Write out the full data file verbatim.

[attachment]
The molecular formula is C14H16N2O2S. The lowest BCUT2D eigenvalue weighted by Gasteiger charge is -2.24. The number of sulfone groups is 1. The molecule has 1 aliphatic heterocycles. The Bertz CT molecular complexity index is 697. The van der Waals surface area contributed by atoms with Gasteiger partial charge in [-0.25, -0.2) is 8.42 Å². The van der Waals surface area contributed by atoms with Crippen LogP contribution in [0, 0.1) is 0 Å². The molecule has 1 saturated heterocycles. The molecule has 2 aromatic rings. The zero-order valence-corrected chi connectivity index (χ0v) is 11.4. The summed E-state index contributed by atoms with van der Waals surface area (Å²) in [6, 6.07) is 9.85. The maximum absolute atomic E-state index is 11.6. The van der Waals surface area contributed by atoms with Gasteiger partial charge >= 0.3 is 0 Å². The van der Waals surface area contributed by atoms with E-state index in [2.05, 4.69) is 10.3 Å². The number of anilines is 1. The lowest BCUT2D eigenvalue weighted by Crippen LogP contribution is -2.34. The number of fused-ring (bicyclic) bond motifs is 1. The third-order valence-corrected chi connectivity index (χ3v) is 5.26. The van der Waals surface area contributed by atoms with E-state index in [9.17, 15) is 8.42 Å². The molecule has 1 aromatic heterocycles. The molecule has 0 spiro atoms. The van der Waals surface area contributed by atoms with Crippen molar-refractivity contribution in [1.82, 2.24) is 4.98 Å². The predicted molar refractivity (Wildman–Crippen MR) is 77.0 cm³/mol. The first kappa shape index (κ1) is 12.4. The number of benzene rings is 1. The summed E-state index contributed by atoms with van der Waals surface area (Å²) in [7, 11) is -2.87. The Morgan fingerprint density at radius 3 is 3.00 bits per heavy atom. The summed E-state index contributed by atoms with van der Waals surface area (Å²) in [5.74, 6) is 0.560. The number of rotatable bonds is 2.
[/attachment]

The molecular formula is C14H16N2O2S. The lowest BCUT2D eigenvalue weighted by Gasteiger charge is -2.24. The number of sulfone groups is 1. The molecule has 1 aliphatic heterocycles. The Bertz CT molecular complexity index is 697. The van der Waals surface area contributed by atoms with Gasteiger partial charge in [-0.25, -0.2) is 8.42 Å². The van der Waals surface area contributed by atoms with Crippen LogP contribution in [0, 0.1) is 0 Å². The molecule has 1 saturated heterocycles. The molecule has 2 aromatic rings. The zero-order valence-corrected chi connectivity index (χ0v) is 11.4. The summed E-state index contributed by atoms with van der Waals surface area (Å²) in [6, 6.07) is 9.85. The maximum absolute atomic E-state index is 11.6. The van der Waals surface area contributed by atoms with Gasteiger partial charge >= 0.3 is 0 Å². The van der Waals surface area contributed by atoms with E-state index in [2.05, 4.69) is 10.3 Å². The number of anilines is 1. The lowest BCUT2D eigenvalue weighted by Crippen LogP contribution is -2.34. The number of fused-ring (bicyclic) bond motifs is 1. The third-order valence-corrected chi connectivity index (χ3v) is 5.26. The van der Waals surface area contributed by atoms with E-state index in [9.17, 15) is 8.42 Å². The molecule has 1 aromatic heterocycles. The molecule has 0 spiro atoms. The van der Waals surface area contributed by atoms with Crippen molar-refractivity contribution in [1.82, 2.24) is 4.98 Å². The predicted molar refractivity (Wildman–Crippen MR) is 77.0 cm³/mol. The first kappa shape index (κ1) is 12.4. The number of benzene rings is 1. The summed E-state index contributed by atoms with van der Waals surface area (Å²) in [7, 11) is -2.87. The Morgan fingerprint density at radius 3 is 3.00 bits per heavy atom. The summed E-state index contributed by atoms with van der Waals surface area (Å²) in [5.74, 6) is 0.560. The number of rotatable bonds is 2.